Last night, post-pub quiz, Liz, Daniel and I sat around the kitchen table talking. It came up that we will all soon be out of school and must find real jobs, but none of us could imagine working a job where we couldn’t check blogs or be online consistently.
I commented that I could not be away from my email for more than a few hours…”what if something happens? I’ll be left with doing damage control for the rest of the day because I did not reply to an email within the hour?” Liz and Daniel related.
Danson tells me not to reply to text messages late at night because people will expect me to everytime as opposed to letting it wait till morning…but I need to accessible and available, right?
I found this on HuffPo today and unfortunaly do not find myself being able to explore the freedom of disconnecting yet.
In short, despite communicating with friends and readers of my novels all over the world by e-mail, and despite being a great fan of the Web (you’re reading my blog, perhaps you’ve already visited both of my websites?) — even though I’m conversant with the theory that the Internet is in the process of uniting us all into a great big superbrain that represents the next level of consciousness evolution — I’m not convinced that the virtual world is better than the real one.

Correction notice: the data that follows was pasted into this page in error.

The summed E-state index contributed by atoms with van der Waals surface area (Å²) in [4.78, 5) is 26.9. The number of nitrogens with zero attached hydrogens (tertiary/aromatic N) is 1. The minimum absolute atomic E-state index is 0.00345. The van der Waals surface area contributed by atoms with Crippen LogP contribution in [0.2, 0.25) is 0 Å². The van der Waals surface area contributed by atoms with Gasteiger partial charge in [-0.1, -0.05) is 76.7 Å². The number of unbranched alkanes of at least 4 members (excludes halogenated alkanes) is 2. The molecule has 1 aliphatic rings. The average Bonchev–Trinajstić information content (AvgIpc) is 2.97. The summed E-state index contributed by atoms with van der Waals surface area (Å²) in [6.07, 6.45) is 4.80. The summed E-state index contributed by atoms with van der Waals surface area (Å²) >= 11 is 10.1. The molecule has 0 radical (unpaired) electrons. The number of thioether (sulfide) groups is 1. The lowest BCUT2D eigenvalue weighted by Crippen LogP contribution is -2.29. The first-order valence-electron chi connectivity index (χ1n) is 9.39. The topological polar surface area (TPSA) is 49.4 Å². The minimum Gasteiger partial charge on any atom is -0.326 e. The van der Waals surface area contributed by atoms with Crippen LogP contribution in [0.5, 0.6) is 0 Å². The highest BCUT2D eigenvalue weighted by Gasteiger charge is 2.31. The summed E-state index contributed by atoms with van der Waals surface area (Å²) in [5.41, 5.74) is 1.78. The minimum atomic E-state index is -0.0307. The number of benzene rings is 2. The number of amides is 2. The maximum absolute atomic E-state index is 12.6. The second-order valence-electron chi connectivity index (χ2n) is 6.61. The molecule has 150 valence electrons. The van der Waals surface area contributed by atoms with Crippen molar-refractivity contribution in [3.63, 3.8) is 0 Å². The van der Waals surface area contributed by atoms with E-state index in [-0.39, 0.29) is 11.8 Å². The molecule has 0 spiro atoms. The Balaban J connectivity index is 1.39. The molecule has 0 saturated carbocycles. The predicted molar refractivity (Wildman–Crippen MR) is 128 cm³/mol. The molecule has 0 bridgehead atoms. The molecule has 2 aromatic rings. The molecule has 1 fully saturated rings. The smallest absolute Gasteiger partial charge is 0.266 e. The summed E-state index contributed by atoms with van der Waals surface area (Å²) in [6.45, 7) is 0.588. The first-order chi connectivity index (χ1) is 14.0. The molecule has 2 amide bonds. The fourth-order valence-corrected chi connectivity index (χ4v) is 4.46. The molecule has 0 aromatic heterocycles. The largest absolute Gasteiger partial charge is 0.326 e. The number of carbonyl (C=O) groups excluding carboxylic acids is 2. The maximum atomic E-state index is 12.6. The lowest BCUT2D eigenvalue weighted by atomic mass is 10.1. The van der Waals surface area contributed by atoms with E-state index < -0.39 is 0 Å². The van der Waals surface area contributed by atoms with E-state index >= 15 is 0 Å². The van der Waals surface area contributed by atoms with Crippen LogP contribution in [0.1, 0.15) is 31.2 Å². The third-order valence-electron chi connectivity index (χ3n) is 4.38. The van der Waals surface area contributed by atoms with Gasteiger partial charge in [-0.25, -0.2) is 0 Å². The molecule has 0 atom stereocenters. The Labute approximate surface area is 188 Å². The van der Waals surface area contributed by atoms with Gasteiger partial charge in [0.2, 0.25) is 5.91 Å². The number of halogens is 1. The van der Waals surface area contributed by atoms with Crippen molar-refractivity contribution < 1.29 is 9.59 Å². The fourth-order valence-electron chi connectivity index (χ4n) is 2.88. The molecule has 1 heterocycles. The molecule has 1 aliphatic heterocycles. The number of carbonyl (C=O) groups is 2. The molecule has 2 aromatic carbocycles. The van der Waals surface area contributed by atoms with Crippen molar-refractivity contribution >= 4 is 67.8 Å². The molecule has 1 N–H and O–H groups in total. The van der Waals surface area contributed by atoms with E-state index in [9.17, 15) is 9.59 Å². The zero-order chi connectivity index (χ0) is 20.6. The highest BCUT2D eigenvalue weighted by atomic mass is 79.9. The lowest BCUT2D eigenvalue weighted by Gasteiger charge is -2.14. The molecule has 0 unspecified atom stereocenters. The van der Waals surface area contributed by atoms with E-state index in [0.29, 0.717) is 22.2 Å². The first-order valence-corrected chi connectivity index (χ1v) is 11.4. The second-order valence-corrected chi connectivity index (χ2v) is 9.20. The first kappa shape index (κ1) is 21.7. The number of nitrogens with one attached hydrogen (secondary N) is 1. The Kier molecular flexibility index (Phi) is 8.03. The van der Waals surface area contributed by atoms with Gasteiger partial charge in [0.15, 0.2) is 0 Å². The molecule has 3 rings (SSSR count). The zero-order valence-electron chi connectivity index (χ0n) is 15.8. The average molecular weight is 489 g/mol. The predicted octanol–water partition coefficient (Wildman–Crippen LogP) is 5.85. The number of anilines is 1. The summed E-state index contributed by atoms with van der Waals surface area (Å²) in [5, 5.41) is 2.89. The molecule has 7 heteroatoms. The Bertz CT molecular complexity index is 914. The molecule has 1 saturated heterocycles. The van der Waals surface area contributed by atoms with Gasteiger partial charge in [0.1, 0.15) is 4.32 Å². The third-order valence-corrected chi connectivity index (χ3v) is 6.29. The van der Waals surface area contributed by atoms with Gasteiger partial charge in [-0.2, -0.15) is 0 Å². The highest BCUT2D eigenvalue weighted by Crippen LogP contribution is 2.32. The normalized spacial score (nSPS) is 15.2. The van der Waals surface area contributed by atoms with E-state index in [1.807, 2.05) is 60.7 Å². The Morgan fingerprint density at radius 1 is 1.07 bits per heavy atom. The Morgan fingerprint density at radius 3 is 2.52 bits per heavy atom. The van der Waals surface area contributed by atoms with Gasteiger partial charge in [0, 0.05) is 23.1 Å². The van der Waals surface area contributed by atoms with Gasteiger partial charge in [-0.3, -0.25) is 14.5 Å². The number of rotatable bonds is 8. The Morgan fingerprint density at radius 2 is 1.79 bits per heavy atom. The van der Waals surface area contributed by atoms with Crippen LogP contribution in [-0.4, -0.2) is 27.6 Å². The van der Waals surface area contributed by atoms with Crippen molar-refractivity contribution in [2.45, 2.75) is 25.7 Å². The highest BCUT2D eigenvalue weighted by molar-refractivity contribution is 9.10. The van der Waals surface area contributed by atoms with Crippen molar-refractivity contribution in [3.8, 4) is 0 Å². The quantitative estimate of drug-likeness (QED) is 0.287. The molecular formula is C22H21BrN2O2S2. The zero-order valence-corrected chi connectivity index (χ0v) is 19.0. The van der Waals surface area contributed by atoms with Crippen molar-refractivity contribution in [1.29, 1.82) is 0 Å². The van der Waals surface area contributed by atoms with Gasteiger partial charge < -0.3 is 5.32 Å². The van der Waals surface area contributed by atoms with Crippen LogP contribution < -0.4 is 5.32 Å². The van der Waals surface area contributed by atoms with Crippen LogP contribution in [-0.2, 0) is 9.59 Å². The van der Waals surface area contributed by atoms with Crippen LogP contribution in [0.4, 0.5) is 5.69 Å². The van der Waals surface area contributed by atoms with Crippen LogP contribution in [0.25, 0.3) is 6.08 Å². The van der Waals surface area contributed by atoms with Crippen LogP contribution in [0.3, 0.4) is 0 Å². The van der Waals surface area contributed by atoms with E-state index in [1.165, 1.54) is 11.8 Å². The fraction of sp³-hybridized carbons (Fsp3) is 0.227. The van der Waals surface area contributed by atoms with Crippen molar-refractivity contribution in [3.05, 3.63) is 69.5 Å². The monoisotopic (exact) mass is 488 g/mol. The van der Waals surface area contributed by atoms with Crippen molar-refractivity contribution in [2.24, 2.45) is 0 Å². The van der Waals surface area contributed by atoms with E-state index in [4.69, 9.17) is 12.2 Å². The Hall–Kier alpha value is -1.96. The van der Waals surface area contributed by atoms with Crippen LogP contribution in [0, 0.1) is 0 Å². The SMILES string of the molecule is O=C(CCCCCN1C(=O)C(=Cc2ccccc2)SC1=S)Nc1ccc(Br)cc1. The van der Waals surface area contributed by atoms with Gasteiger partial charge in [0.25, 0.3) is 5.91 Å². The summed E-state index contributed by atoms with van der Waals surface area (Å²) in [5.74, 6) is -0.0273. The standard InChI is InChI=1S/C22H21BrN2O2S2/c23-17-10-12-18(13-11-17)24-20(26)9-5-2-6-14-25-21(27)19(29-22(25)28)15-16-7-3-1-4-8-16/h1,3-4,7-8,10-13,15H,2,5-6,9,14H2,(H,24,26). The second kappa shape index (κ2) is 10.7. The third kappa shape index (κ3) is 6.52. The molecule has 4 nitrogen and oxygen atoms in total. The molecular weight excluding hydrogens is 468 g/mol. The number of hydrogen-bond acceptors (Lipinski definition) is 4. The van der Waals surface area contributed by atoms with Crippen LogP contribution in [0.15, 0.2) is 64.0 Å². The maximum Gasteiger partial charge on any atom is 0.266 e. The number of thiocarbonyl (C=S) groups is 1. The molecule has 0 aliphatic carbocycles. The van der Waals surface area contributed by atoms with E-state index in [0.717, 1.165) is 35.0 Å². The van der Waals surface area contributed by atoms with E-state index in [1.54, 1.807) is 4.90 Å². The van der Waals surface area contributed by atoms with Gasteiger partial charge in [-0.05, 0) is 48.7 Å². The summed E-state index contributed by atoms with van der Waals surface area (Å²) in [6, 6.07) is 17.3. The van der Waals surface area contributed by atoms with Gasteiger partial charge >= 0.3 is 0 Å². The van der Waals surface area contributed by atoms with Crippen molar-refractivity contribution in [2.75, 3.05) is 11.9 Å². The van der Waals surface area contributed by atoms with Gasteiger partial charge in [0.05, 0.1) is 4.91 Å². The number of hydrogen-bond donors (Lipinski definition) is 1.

I know, I know. I can always turn off the phone, turn off the computer, retire to the garden to meditate under a tree, practice my tai chi in the park, or, my absolute favorite — saunter over to my easy chair and read a great novel. I know it’s up to me. I know it’s an issue of character and discipline. I know my electronic devices are just tools. I know they are, or should be, the slaves to my will. To your will. To our will. I know that temptation, distraction and enticement are always there, and that only people of weak will succumb to them. But even in choosing not to do something some little bit of time and energy is required, and as the number of those temptations grow, so do those packets of energy.
I worry a bit that those things that are most important to me — spending time with my family, writing my novels, doing my martial arts practice — are slowly under assault by the very gadgets that I bought to make my life easier, smoother, better. I worry that where once we made our tools, our tools are now making us. I worry that if we don’t keep this point alive and keep this dialog going we are in danger of forgetting the really deep parts of being alive in favor of the titillating trinkets of technology. I worry that when my son attends a friend’s birthday party at a video arcade and a dozen young boys spend two hours in front of screens and never so much as say a word to each other — what happened to ball games, board games, wrestling matches, parties at the beach? — something dangerous may be happening, something that benefits the companies who make these tools more than it benefits those of us who use them.
I’m not a Luddite — although I appear to be an endangered species — and I don’t want to totally drop out. I enjoy being part of an exciting new world. But at the risk of the wrath of the technorati, I’d like to suggest that perhaps a bit of balance is required, that mindfulness is fading and direct experience growing rarer by the day, and that perhaps we all need to give ourselves some of the new kind of “status” and turn everything off now and then.
What do you think?
Other HuffPo articles worth reading:
Kathleen Slattery-Moschkau: Pharma: Still Chasing Skirts. [my mom has been saying this for years]